Week 2 of Sharing Memories is about grandparents. This again is one of those times where I desperately wish I had more memories from my childhood. I had three grandparents alive while growing up, but now I only remember slight bits and pieces. Maybe writing it out will help bring back more, so here goes. I’ve written almost everything I can remember, so I’ve broken this up into two entries.
Mary and Lou Goldfarb
My paternal grandparents were Grandma and Grandpa Lou, partly because my “real” grandfather died before I was born and Lou Goldfarb was her last husband. Grandma, Mary Miller, was married four times, or so I was told. I have still only found names for three of them. Grandma and Grandpa Lou lived in Miami Beach. She and Sidney Feldstein had moved there before he died. He was a smoker who developed emphysema and was told to move out of NYC. My father was stationed at Homestead Air Force Base, so everyone ended up in the same place. I don’t know if that was planned.
I really don’t remember much about Lou, except that he was there. I can still picture Grandma in my mind and hear how she speaks. I remember her condo in Miami Beach that we used to visit. I think I recall a Passover Seder there at least once. Weekend morning visits always had Entenmann’s donuts. If there wasn’t a box when we arrived, or we didn’t bring one, Dad would go get one. (I miss those; they don’t sell Entenmann’s in Utah. Someone ship me a box of donuts please.)
I remember the layout of Grandma’s condo, with a closet in the dining room where she kept some games. I inherited the Chinese Checkers after she died. I remember her kitchen and how my Dad re-did the ceiling just like he did our house with the drop-down opaque ceiling grid, except that our house had the yellow and orange motif while Grandma had the yellow and green.
Grandma’s Maiden Name
I remember sitting down with Grandma and asking her about her family tree, carefully writing what she told me. I was about 12 years old, so I didn’t know the right questions to ask. Still, I learned a lot which gave me a good start 14 years later when I got serious about researching. I remember her telling me that her name at birth was not Miller, and that she had no idea how to spell it. Slowly sounding it out for me, I wrote “Mullerzevich”. I mispronounced it for a few years, but when I found the name Mularzewicz, I knew I had it. Looking back, now that I know how to say the name, my phonetic spelling wasn’t too bad.
My Only Funeral
Grandma and Grandpa Lou died within about a week or two of each other, Mary first, then Lou. His kids came to her funeral in Miami and my parents went to his in New York (he is buried with his first wife). Years later, they told me how much they appreciated my parents attending in New York.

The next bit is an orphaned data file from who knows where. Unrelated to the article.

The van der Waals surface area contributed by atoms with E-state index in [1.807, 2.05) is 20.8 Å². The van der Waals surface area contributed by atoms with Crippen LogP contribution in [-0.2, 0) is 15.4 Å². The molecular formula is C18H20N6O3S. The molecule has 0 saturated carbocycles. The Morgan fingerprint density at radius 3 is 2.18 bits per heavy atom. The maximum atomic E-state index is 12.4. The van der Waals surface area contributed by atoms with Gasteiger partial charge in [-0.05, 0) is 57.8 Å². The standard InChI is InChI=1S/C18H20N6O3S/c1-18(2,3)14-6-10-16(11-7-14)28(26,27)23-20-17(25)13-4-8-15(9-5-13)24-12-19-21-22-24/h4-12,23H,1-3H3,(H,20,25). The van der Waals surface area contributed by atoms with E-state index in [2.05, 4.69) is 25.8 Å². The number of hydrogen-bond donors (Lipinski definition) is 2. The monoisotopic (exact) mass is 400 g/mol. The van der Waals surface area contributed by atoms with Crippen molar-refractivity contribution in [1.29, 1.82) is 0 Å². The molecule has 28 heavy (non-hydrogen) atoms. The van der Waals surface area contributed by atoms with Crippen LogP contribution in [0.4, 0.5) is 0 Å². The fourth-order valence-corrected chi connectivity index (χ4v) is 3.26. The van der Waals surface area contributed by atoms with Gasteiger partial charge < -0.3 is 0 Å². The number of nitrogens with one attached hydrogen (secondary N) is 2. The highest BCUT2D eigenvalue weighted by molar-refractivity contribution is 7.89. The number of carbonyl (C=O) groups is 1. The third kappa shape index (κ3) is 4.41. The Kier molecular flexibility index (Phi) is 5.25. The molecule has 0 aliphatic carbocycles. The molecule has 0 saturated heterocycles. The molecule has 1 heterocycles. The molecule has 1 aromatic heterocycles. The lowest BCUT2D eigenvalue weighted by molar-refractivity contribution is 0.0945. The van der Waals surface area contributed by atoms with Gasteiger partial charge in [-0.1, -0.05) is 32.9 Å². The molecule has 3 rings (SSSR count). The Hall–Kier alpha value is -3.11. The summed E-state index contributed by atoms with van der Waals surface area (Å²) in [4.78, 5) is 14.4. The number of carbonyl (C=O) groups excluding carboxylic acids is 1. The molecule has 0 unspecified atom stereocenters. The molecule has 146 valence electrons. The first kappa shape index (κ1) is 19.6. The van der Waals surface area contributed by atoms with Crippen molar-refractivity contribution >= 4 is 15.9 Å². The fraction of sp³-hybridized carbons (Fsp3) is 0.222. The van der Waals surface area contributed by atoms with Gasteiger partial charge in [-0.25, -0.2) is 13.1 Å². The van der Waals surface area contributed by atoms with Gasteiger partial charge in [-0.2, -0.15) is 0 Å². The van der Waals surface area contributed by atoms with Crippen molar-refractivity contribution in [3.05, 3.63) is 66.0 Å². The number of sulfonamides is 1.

I remember going to Grandma’s funeral, which started at a funeral home in Miami Beach and ended up at Mount Sinai Cemetery in Miami. I don’t remember the service, but I do remember being handed the shovel. It is part of the Jewish tradition for each person to shovel some of the dirt over the casket once it’s placed into the ground. My Mom then took me for a short walk to visit my grandfather. They hadn’t thought ahead to buy cemetery plots together, so Mary was buried next to her brother, Alex, and “across the street” from her first husband, Sidney Feldstein.
To this day, it’s the only funeral I’ve ever been to.
Grandma once gave me a watch (which sadly I lost long ago) and told me there was a story behind it. She had lost the watch in an ice cream parlor when my Dad was ten, but he went there so often, that the person who found it asked if it was hers. The fact that she lost it once makes me even sadder to know that I lost it and never got it back. How did I lose so much jewelry as a child? Grandma gave me some other jewelry over the years, collected from various trips, usually pins. I still have those at least. She also gave me a doll from somewhere in South America, which I no longer have.
Another thing I inherited from Grandma after she died was her dishes. They had been stored in the ceiling that my Dad installed, probably put there by him, so he knew they were there. Not only did I get the Mikasa set, but also some other glasses and plates. They were not my style at all, but I quickly grew to love them. I eventually bought another dish set so I wouldn’t use them so much and risk them (I smashed one bowl to bits). For all I know, they were her wedding set. I haven’t tried to find out how old the design is but I want to. There are some of them with a different font on the back, so it appears that some were replaced over the years — I’m not the only one who has broken some of the dishes.
Anyone have any ideas how I can find out more about these? Easily?